Jews have a long history of U.S military service.
Sephardic plantation-owner Francis Salvador became the first Jew to die in the American Revolutionary War when he fell fighting the Loyalists in South Carolina in 1776. Abraham Lincoln appointed Jacob Frankel as the first Jewish chaplain during the Civil War, to serve the growing number of Jews fighting for the Union. During World War II, roughly 500, 000 Jews served in the fight against the Axis. And, most recently, at least 50 Jews died fighting in Afghanistan and Iraq. The Forward profiled 37 of them in 2011.
This legacy is all the more significant given that this year’s Memorial Day coincides with Shavuot Yizkor observances.
The Jewish Welfare Board’s Jewish Chaplain’s Council, a group made up of rabbis from the Conservative, Orthodox and Reform rabbinical associations as well as four active duty Jewish chaplains, has put out a call for synagogues to mark the occasion by using the traditional prayer for those who have died to pay tribute those who fell in the line of duty.
“The JWB Jewish Chaplain’s Council by unanimous consent ereby resolves that Shavuot-Yizkor observances include the memorialization of those who fell in our defense and the defense of our freedoms, And hereby requests that all US rabbis and congregations invite Jewish veterans of America’s Wars to participate in Shavuot-Yizkor services that will memorialize those who have made the supreme sacrifice while serving in the Armed Forces of the United States,” the organization wrote in a statement.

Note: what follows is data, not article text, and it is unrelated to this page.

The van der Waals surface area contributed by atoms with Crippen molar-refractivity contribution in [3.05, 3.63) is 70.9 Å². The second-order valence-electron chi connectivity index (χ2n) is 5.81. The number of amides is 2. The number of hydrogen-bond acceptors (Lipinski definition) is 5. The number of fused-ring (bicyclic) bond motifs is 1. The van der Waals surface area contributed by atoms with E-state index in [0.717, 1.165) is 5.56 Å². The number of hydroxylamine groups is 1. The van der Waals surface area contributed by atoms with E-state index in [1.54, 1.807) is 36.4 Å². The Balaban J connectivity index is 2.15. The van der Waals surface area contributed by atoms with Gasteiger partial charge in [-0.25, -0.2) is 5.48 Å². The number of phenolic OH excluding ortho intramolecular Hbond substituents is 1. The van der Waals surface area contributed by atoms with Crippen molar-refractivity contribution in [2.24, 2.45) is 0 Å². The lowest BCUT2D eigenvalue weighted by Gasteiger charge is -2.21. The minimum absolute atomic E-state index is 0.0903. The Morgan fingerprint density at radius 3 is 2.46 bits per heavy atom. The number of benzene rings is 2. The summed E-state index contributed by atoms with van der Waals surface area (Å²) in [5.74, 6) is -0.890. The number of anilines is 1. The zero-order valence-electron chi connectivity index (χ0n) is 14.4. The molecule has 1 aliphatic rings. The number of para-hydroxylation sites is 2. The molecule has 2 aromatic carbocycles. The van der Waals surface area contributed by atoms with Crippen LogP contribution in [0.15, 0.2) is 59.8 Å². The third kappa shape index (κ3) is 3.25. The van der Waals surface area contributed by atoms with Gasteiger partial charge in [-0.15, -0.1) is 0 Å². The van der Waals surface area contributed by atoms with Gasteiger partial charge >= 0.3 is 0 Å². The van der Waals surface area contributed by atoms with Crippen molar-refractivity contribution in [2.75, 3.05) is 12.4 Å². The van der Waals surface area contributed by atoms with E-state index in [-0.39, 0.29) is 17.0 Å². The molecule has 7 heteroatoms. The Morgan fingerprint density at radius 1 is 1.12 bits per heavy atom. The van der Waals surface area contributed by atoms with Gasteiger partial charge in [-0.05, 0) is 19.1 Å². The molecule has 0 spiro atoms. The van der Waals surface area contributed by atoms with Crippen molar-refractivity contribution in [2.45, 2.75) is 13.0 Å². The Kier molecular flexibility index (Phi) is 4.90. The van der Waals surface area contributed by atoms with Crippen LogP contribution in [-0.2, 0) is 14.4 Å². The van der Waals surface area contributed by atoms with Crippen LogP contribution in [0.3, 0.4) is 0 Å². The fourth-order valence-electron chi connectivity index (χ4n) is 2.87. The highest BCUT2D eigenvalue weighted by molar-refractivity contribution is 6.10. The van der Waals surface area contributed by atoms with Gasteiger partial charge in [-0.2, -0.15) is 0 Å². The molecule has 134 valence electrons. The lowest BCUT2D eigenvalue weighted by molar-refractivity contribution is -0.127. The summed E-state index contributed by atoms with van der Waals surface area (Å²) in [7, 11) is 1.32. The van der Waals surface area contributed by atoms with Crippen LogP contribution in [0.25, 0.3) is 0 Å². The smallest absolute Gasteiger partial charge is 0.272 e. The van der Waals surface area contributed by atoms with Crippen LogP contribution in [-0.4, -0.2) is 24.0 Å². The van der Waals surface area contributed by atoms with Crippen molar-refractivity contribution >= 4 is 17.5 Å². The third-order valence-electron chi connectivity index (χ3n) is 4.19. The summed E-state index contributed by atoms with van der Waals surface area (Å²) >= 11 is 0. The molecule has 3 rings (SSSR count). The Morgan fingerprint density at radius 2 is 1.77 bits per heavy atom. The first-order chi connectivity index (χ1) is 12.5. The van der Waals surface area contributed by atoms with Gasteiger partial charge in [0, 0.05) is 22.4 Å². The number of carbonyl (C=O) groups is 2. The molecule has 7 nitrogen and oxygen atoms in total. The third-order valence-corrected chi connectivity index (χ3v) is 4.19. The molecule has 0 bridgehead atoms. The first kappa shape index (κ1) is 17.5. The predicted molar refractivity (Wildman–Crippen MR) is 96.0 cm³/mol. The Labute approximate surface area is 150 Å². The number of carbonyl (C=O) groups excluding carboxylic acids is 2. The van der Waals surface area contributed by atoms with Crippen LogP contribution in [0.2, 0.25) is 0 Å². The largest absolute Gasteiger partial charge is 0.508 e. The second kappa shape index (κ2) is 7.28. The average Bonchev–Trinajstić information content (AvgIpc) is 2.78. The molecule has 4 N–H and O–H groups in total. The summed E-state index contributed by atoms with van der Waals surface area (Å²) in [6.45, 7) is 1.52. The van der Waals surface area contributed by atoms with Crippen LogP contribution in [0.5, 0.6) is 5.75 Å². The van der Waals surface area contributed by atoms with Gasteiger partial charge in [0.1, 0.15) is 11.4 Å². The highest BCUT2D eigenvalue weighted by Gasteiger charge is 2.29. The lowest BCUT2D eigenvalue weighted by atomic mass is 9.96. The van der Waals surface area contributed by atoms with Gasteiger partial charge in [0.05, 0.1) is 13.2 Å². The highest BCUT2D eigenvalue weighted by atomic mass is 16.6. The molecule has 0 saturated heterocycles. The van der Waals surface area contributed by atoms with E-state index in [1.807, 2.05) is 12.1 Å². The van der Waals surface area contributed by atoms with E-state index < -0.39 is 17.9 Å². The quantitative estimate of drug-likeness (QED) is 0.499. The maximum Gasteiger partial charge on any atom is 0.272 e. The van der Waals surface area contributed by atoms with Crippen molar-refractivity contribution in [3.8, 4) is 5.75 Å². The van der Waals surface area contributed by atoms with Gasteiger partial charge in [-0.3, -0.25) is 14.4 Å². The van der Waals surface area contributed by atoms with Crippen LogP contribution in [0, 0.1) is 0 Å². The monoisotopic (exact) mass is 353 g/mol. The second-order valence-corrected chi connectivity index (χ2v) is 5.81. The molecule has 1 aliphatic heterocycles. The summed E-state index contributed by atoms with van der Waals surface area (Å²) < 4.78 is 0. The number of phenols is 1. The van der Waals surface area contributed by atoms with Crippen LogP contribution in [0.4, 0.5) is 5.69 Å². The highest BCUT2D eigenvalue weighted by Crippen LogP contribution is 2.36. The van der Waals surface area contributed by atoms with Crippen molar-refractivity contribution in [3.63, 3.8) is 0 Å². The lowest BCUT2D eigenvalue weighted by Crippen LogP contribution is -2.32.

Yizkor, which means “remember” in Hebrew, is a special prayer for the departed recited four times a year on the last day of Passover, on the second day of Shavuot, on Shemini Atzeret and on Yom Kippur.
The Jewish Chaplain’s Council call to arms has resonated with the rabbinical organization it represents.
The Central Conference of American Rabbis will be sharing blogs of two military chaplains on ravblog.org and has called for military chaplain’s photos to share on social media.
The Rabbinical Assembly distributed a special prayer composed by the Jewish Welfare Board to Conservative rabbis around the country.
“We’ve sent it out to all of our synagogues,” said Judah Isaacs, director of community engagement at the Orthodox Union. “We feel very strongly about it and we’ve been promoting it heavily. Because Memorial Day is not a day that is very observed in the United States, this gives a unique opportunity. Yizkor coming on that day really brings the two together. “
This story "Remembering Fallen Jewish Soldiers as Memorial Day and Yizkor Coincide" was written by Anne Cohen.
Anne Cohen was the Forward’s deputy digital media editor. When she’s not looking for the secret Jewish history of Voodoo in New Orleans, or making lists about Ruth Bader Ginsburg, she writes for The Assimilator. She graduated from the Columbia Graduate School of Journalism with an M.S. magazine concentration in 2012.